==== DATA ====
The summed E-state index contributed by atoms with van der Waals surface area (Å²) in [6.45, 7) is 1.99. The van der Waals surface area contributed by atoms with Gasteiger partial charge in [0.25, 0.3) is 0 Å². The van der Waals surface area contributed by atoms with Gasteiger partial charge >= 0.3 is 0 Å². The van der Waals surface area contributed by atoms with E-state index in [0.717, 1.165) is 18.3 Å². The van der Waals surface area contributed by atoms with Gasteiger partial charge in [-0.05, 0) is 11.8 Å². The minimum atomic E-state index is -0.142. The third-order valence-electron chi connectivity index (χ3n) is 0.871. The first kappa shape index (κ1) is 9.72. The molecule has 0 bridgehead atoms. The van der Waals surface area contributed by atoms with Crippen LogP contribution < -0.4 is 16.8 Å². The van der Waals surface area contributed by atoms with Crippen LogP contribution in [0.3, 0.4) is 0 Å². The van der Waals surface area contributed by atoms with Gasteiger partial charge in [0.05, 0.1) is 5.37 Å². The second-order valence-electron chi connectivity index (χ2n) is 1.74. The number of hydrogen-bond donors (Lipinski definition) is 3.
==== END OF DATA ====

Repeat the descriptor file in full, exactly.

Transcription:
The summed E-state index contributed by atoms with van der Waals surface area (Å²) in [6.45, 7) is 1.99. The van der Waals surface area contributed by atoms with Gasteiger partial charge in [0.25, 0.3) is 0 Å². The van der Waals surface area contributed by atoms with Gasteiger partial charge >= 0.3 is 0 Å². The van der Waals surface area contributed by atoms with E-state index in [0.717, 1.165) is 18.3 Å². The van der Waals surface area contributed by atoms with Gasteiger partial charge in [-0.05, 0) is 11.8 Å². The minimum atomic E-state index is -0.142. The third-order valence-electron chi connectivity index (χ3n) is 0.871. The first kappa shape index (κ1) is 9.72. The molecule has 0 bridgehead atoms. The van der Waals surface area contributed by atoms with Crippen LogP contribution < -0.4 is 16.8 Å². The van der Waals surface area contributed by atoms with Crippen LogP contribution in [0.3, 0.4) is 0 Å². The van der Waals surface area contributed by atoms with Gasteiger partial charge in [0.05, 0.1) is 5.37 Å². The second-order valence-electron chi connectivity index (χ2n) is 1.74. The number of hydrogen-bond donors (Lipinski definition) is 3.